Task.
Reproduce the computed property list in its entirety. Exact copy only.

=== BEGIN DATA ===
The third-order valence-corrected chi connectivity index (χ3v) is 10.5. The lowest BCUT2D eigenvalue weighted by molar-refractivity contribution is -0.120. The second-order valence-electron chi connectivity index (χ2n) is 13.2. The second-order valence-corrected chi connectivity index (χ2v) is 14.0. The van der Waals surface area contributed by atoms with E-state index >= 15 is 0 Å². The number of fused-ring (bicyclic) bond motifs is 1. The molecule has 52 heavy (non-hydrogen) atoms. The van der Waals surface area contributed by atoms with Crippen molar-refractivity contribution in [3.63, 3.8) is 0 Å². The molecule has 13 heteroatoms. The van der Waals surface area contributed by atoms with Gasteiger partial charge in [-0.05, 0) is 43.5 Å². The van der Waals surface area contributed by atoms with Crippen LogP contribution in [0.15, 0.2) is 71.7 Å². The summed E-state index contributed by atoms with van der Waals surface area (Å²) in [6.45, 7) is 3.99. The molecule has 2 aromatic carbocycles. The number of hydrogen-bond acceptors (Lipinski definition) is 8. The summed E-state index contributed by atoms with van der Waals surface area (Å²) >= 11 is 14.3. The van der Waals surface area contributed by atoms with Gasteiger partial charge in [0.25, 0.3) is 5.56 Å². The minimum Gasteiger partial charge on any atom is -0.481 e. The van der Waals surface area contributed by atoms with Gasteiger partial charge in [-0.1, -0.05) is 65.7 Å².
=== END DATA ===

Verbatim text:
The third-order valence-corrected chi connectivity index (χ3v) is 10.5. The lowest BCUT2D eigenvalue weighted by molar-refractivity contribution is -0.120. The second-order valence-electron chi connectivity index (χ2n) is 13.2. The second-order valence-corrected chi connectivity index (χ2v) is 14.0. The van der Waals surface area contributed by atoms with E-state index >= 15 is 0 Å². The number of fused-ring (bicyclic) bond motifs is 1. The molecule has 52 heavy (non-hydrogen) atoms. The van der Waals surface area contributed by atoms with Crippen molar-refractivity contribution in [3.63, 3.8) is 0 Å². The molecule has 13 heteroatoms. The van der Waals surface area contributed by atoms with Gasteiger partial charge in [-0.05, 0) is 43.5 Å². The van der Waals surface area contributed by atoms with Crippen LogP contribution in [0.15, 0.2) is 71.7 Å². The summed E-state index contributed by atoms with van der Waals surface area (Å²) in [6.45, 7) is 3.99. The molecule has 2 aromatic carbocycles. The number of hydrogen-bond acceptors (Lipinski definition) is 8. The summed E-state index contributed by atoms with van der Waals surface area (Å²) >= 11 is 14.3. The van der Waals surface area contributed by atoms with Gasteiger partial charge in [0.25, 0.3) is 5.56 Å². The minimum Gasteiger partial charge on any atom is -0.481 e. The van der Waals surface area contributed by atoms with Gasteiger partial charge in [-0.1, -0.05) is 65.7 Å².